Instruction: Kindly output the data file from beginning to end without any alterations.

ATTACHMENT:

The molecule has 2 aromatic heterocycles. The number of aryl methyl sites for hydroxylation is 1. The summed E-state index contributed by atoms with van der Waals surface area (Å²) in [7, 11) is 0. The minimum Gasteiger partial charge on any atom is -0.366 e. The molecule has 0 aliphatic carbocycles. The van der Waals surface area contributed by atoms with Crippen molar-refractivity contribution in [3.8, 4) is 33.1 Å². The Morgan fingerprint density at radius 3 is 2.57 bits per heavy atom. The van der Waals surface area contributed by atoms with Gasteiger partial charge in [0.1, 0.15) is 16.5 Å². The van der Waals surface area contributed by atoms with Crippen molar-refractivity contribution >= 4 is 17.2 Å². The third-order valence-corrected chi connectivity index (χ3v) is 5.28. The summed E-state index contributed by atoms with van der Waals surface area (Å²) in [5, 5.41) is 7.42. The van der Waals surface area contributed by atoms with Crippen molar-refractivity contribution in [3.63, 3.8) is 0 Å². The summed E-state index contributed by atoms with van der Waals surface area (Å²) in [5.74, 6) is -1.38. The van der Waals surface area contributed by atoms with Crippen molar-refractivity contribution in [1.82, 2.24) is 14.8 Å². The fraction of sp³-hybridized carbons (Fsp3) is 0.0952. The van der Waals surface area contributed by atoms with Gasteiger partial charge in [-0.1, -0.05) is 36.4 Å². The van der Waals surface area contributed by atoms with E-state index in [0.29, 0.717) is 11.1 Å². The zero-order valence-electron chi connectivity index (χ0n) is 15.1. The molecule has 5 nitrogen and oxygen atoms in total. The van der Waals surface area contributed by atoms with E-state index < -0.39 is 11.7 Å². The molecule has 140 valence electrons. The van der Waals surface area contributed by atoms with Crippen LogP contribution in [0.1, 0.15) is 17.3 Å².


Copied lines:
The molecule has 2 aromatic heterocycles. The number of aryl methyl sites for hydroxylation is 1. The summed E-state index contributed by atoms with van der Waals surface area (Å²) in [7, 11) is 0. The minimum Gasteiger partial charge on any atom is -0.366 e. The molecule has 0 aliphatic carbocycles. The van der Waals surface area contributed by atoms with Crippen molar-refractivity contribution in [3.8, 4) is 33.1 Å². The Morgan fingerprint density at radius 3 is 2.57 bits per heavy atom. The van der Waals surface area contributed by atoms with Gasteiger partial charge in [0.1, 0.15) is 16.5 Å². The van der Waals surface area contributed by atoms with Crippen molar-refractivity contribution >= 4 is 17.2 Å². The third-order valence-corrected chi connectivity index (χ3v) is 5.28. The summed E-state index contributed by atoms with van der Waals surface area (Å²) in [5, 5.41) is 7.42. The van der Waals surface area contributed by atoms with Crippen molar-refractivity contribution in [3.63, 3.8) is 0 Å². The summed E-state index contributed by atoms with van der Waals surface area (Å²) in [5.74, 6) is -1.38. The van der Waals surface area contributed by atoms with Crippen molar-refractivity contribution in [1.82, 2.24) is 14.8 Å². The fraction of sp³-hybridized carbons (Fsp3) is 0.0952. The van der Waals surface area contributed by atoms with Gasteiger partial charge in [-0.1, -0.05) is 36.4 Å². The van der Waals surface area contributed by atoms with E-state index in [0.29, 0.717) is 11.1 Å². The zero-order valence-electron chi connectivity index (χ0n) is 15.1. The molecule has 5 nitrogen and oxygen atoms in total. The van der Waals surface area contributed by atoms with E-state index < -0.39 is 11.7 Å². The molecule has 140 valence electrons. The van der Waals surface area contributed by atoms with Crippen LogP contribution in [0.1, 0.15) is 17.3 Å².